Free newspapers in Chicago have discovered that a new law intended to stop the indiscriminate door-to-door distribution of menus, brochures and other advertising flyers also bans many circulation practices for free newspapers. The website Inside and freepress.net report that Chicago's Aldermen, by a 50-0 vote, made it unlawful to distribute free “newspapers, periodicals and directories of any kind on any public way or other public place or on the premise of private property in the city in such a manner that it is reasonably foreseeable that such distribution will cause litter.”
That pretty much ends the distribution of free newspapers if a politician considers them to be "litter." Of course the law isn't being enforced evenly, so publications that the politicians like can continue to distribute.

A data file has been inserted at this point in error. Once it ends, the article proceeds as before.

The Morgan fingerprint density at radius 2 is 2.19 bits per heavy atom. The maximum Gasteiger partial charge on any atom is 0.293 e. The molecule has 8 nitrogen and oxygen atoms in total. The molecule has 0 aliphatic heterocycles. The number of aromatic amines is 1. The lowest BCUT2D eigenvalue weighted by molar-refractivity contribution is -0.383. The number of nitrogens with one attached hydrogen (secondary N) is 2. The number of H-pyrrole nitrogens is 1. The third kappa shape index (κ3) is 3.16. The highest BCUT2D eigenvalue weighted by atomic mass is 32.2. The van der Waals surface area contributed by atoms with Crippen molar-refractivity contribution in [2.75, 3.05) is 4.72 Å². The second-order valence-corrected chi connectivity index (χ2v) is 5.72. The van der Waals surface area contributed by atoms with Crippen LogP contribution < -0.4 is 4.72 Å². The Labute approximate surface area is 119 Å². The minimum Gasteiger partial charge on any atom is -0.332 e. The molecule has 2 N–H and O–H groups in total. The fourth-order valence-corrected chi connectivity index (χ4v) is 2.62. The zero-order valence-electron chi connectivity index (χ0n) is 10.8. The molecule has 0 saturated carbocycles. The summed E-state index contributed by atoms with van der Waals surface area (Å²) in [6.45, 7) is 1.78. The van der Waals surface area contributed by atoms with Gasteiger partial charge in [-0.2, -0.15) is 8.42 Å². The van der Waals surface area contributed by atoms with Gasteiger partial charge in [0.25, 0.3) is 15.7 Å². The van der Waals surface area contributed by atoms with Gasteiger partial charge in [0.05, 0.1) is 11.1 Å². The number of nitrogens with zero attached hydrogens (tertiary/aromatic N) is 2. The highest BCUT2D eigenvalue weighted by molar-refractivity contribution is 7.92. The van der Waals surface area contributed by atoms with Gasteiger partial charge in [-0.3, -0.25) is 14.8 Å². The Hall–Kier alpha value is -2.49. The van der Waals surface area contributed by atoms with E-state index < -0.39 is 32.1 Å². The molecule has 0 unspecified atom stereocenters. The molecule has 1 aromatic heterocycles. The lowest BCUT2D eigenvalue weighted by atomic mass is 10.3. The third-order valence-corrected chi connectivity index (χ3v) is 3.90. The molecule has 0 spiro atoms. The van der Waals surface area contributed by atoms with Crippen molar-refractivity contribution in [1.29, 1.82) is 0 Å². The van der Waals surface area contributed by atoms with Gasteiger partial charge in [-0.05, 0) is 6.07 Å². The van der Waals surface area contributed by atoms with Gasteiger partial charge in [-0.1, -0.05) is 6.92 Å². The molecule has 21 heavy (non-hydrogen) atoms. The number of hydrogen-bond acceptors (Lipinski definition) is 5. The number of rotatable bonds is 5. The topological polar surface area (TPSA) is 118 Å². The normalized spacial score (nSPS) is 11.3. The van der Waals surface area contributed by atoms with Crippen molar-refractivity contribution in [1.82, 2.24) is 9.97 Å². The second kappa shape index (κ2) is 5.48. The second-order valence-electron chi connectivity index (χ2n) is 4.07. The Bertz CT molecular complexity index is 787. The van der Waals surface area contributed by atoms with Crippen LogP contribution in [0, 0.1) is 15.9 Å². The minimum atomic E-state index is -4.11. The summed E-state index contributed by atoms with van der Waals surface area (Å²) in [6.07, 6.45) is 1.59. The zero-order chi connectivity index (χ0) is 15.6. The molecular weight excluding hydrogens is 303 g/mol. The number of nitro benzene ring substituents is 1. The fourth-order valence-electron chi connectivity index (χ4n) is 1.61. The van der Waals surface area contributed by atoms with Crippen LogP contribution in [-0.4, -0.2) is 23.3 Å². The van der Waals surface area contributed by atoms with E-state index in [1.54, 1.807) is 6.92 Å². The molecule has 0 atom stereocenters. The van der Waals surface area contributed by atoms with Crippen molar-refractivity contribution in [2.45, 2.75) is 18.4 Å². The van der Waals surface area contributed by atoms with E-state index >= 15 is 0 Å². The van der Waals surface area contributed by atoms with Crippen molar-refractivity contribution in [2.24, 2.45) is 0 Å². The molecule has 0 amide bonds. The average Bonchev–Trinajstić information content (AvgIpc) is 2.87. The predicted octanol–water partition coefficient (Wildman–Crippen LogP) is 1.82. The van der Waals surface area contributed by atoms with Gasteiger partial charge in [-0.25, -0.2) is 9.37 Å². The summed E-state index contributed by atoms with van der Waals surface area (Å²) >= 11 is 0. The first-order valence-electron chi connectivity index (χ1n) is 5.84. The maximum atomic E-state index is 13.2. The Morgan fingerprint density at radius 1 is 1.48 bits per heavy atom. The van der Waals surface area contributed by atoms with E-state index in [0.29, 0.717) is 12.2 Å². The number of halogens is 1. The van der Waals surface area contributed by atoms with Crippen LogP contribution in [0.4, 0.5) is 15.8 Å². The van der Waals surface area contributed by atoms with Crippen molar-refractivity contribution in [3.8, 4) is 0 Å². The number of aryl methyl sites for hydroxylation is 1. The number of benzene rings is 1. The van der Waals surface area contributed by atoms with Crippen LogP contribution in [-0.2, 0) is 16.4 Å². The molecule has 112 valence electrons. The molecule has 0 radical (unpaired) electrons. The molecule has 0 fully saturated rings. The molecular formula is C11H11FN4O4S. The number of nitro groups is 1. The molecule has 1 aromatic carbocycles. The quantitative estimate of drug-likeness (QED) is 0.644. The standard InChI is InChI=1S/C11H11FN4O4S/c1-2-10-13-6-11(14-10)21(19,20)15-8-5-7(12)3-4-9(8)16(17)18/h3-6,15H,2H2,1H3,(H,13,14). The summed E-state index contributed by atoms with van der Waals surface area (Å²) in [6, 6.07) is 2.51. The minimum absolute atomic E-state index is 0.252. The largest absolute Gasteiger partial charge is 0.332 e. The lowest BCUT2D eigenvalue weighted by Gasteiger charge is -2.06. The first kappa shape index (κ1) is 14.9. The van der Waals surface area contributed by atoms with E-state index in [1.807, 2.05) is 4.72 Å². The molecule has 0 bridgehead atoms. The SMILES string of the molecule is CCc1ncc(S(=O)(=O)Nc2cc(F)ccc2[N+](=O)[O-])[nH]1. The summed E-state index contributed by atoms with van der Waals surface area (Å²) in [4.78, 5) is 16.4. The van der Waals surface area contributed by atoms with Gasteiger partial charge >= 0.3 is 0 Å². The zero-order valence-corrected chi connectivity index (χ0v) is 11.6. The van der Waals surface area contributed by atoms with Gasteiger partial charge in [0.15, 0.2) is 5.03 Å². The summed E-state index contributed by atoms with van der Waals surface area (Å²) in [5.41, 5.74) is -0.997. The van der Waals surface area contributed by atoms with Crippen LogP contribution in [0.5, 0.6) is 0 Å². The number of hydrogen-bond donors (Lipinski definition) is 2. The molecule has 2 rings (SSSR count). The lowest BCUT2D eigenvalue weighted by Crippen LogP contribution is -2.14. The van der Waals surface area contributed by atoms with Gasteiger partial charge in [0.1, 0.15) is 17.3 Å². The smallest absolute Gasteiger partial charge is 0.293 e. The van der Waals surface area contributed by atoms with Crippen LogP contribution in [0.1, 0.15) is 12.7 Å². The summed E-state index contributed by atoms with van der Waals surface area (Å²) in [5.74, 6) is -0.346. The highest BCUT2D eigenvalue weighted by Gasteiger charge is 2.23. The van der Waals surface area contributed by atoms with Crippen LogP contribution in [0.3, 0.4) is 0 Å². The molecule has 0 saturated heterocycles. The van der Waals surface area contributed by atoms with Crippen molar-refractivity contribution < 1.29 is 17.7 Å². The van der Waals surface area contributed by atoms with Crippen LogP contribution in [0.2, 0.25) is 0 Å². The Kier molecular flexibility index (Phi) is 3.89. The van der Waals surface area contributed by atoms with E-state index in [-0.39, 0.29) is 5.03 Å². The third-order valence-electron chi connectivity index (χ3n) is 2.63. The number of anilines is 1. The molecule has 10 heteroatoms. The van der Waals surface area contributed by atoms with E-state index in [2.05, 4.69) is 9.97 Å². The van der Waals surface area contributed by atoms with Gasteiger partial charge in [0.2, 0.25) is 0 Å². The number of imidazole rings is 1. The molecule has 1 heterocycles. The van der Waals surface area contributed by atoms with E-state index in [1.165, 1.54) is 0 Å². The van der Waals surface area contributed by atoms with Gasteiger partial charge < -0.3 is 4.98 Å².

The gimmick here is that the public was told that the law was designed to control litter. Who is against banning litter? Reminds us of news rack laws that are proposed to stop the proliferation of unsightly racks. Politicians will say anything to get the public to support their efforts to squelch a free press. The only question is whether publishers like those at the Tribune, Sun-Times or RedEye editorialize against this anti-free press effort or sit on their hands? Of course if they benefit from the silencing of smaller, independent competitors, they won't say a thing.
(At right is Wrigley Field, home to the Chicago Cubs. It's rumored that Dallas Mavericks owner Mark Cuban wants to buy the team from the Tribune Co., owner of the Chicago Tribune and RedEye free daily.)